On Monday, China took a huge public stand against elephant poaching by crushing over six tons of the ivory it has confiscated in a landmark ceremony held in the city of Guangzhou.
The event marks the first time the country has destroyed any of its ivory stock and is being applauded by conservationists, government agencies and environmental protection organizations around the world for raising awareness about the poaching crisis and sending a message to the public that the illegal trade in ivory will not be tolerated.
“This is a courageous and critical first step by China to elevate the important issue of wildlife trafficking and elephant poaching among its citizens and around the world,” said Patrick Bergin, chief executive of the African Wildlife Foundation. “As the largest market for ivory in the world, China has a very important role to play in helping end the elephant slaughter in Africa. The Chinese government is to be commended for taking the issue seriously.”
International trade in ivory has been banned since 1989, but the growing demand from Asian countries has led to dangerously high levels of poaching that continue to threaten elephant populations. According to the latest figures from the Convention in International Trade in Endangered Species (CITES), which were released last month, an estimated 22,000 elephants were illegally killed throughout the continent in 2012; the numbers for 2013 aren’t expected to be much better.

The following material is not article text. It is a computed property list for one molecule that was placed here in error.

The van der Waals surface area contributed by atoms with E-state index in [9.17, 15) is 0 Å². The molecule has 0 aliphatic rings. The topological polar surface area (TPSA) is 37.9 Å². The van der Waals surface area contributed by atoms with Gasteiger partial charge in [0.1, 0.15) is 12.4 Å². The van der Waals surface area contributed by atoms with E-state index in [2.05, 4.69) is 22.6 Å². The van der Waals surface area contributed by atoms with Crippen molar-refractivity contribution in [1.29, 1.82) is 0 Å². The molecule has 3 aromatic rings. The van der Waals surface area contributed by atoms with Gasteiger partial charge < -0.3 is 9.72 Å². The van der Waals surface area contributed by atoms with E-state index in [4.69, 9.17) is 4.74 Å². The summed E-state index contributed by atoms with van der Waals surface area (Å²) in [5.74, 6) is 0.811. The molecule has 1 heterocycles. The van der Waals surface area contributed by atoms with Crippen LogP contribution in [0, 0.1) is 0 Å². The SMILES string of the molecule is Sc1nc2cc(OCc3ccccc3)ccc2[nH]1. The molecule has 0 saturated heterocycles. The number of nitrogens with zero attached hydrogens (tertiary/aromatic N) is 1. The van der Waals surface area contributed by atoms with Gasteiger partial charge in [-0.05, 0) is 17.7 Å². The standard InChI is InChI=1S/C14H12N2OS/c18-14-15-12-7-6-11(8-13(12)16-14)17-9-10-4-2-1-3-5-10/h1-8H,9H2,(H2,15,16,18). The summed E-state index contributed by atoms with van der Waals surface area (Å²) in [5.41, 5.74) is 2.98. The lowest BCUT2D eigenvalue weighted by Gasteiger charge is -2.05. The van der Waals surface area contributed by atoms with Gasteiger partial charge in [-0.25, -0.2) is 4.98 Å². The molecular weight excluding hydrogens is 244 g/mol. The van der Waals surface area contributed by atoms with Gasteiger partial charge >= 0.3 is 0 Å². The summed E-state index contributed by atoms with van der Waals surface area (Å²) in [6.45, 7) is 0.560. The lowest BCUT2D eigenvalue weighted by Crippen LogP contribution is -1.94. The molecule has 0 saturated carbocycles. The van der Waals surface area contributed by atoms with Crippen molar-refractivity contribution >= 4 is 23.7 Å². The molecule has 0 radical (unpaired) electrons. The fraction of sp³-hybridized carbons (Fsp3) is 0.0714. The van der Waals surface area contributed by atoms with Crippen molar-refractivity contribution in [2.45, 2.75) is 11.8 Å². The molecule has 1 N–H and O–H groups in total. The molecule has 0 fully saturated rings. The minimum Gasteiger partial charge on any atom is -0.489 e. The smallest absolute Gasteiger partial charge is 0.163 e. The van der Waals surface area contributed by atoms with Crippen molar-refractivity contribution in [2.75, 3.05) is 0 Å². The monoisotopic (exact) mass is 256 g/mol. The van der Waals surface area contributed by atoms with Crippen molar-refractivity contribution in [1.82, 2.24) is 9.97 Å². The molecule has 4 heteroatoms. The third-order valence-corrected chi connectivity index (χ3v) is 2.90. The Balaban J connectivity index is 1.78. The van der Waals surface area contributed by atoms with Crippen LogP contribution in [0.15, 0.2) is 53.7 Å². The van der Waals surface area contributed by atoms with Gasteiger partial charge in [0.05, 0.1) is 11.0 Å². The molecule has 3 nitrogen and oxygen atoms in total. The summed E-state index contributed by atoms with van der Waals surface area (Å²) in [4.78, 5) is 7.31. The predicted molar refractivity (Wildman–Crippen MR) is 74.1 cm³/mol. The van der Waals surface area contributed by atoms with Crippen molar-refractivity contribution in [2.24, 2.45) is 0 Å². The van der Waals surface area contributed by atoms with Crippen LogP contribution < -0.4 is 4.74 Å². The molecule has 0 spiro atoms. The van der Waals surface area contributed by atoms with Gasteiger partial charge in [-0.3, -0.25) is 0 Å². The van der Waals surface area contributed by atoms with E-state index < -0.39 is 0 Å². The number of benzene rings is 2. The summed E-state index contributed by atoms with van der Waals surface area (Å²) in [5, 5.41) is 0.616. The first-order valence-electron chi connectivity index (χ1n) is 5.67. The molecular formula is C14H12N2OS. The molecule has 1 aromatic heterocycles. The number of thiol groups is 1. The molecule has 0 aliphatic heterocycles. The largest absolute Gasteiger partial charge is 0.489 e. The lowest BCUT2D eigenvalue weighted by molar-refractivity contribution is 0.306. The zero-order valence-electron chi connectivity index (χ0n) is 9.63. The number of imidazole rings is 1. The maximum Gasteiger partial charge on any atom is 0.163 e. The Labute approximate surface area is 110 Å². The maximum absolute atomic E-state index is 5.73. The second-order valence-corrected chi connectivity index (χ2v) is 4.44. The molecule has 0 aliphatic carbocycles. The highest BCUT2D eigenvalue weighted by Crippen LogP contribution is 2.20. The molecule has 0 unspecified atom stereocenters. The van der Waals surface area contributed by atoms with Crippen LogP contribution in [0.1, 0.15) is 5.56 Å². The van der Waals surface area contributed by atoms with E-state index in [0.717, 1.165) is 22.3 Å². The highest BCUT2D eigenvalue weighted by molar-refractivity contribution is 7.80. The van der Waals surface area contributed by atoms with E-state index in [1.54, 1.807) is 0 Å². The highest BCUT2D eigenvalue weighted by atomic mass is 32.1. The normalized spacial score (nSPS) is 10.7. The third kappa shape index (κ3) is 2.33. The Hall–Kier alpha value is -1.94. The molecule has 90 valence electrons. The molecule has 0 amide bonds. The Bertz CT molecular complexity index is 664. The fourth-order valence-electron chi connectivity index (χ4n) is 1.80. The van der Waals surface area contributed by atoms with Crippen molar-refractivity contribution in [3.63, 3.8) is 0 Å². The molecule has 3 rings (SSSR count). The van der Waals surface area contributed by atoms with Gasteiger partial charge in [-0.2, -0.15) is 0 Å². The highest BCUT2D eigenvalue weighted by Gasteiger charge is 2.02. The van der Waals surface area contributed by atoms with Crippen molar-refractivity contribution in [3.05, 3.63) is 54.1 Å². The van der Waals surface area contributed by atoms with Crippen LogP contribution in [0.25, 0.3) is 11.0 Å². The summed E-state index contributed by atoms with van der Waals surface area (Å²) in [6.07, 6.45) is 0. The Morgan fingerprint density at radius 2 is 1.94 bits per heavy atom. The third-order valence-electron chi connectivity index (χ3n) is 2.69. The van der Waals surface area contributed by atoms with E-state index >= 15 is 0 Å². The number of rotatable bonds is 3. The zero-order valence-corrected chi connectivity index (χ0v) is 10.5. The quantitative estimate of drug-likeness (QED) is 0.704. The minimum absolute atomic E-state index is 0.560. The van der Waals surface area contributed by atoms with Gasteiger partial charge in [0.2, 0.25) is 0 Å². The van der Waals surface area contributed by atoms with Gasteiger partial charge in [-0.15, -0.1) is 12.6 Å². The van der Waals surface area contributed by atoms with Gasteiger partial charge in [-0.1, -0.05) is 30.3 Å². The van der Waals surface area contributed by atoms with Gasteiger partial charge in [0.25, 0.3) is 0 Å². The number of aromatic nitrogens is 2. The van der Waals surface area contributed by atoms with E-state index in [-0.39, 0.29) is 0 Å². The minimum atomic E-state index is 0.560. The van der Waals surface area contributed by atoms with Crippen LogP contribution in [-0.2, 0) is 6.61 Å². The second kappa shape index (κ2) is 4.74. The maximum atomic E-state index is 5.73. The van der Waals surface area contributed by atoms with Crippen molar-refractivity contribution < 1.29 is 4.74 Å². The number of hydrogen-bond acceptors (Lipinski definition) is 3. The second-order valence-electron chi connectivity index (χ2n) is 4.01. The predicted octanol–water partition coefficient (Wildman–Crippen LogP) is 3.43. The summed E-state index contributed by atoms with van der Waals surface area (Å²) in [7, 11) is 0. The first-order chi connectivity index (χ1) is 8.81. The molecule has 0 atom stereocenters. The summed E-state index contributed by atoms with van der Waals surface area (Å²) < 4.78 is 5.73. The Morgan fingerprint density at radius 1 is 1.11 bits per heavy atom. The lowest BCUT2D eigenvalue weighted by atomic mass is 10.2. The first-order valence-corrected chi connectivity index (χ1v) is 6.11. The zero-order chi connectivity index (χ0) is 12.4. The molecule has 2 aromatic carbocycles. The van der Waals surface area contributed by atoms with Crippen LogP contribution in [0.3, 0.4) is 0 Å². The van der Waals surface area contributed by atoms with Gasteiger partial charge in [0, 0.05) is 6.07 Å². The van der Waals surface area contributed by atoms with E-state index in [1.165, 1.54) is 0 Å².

By some estimates, these gentle giants could disappear from the landscape entirely in a decade if drastic measures aren’t taken to stop the slaughter, trafficking and demand.
The reality of the situation and the devastating impact poaching is having on elephants and communities has led to stronger stances against wildlife trafficking around the world. The situation has also brought many partnerships together in the past year to address this crisis and crack down on the multi-billion dollar black market for ivory, including the Partnership to Save Africa’s Elephants, a new Commitment to Action announced by the Clinton Global Initiative (CGI) in October and new measures to address the entire trade chain announced at the African Elephant Summit in December.
Many have argued that destroying stockpiles of ivory is wasteful and that the ivory should be sold instead in an effort to flood the market and keep more elephants from being killed, but conservationists believe that having legalized ivory on the market would help stimulate the demand and the perception that ivory is an ethically sourced product when it’s anything but.
Some also believe the two government sales held in 1999 and 2008 have contributed to the problem and led to surges in poaching by creating confusion and allowing criminals to sneak illegal ivory into the market. In the end any transaction that puts money in someone’s hands for ivory puts elephants in danger and keeps this violent market going.
China’s ivory crushing event follows similar ones that have taken place in the Philippines, Kenya and Gabon, in addition to the U.S. In November, the U.S. Fish and Wildlife Service crushed nearly 6 tons of tusks and trinkets in Colorado that had previously been seized, and France reportedly has plans to destroy stocks in February.
Collectively, countries that are destroying their stockpiles are sending a strong message to the world that the desire for ivory is fueling a sickening trade that has to be stopped.
Photo credit: Thinkstock
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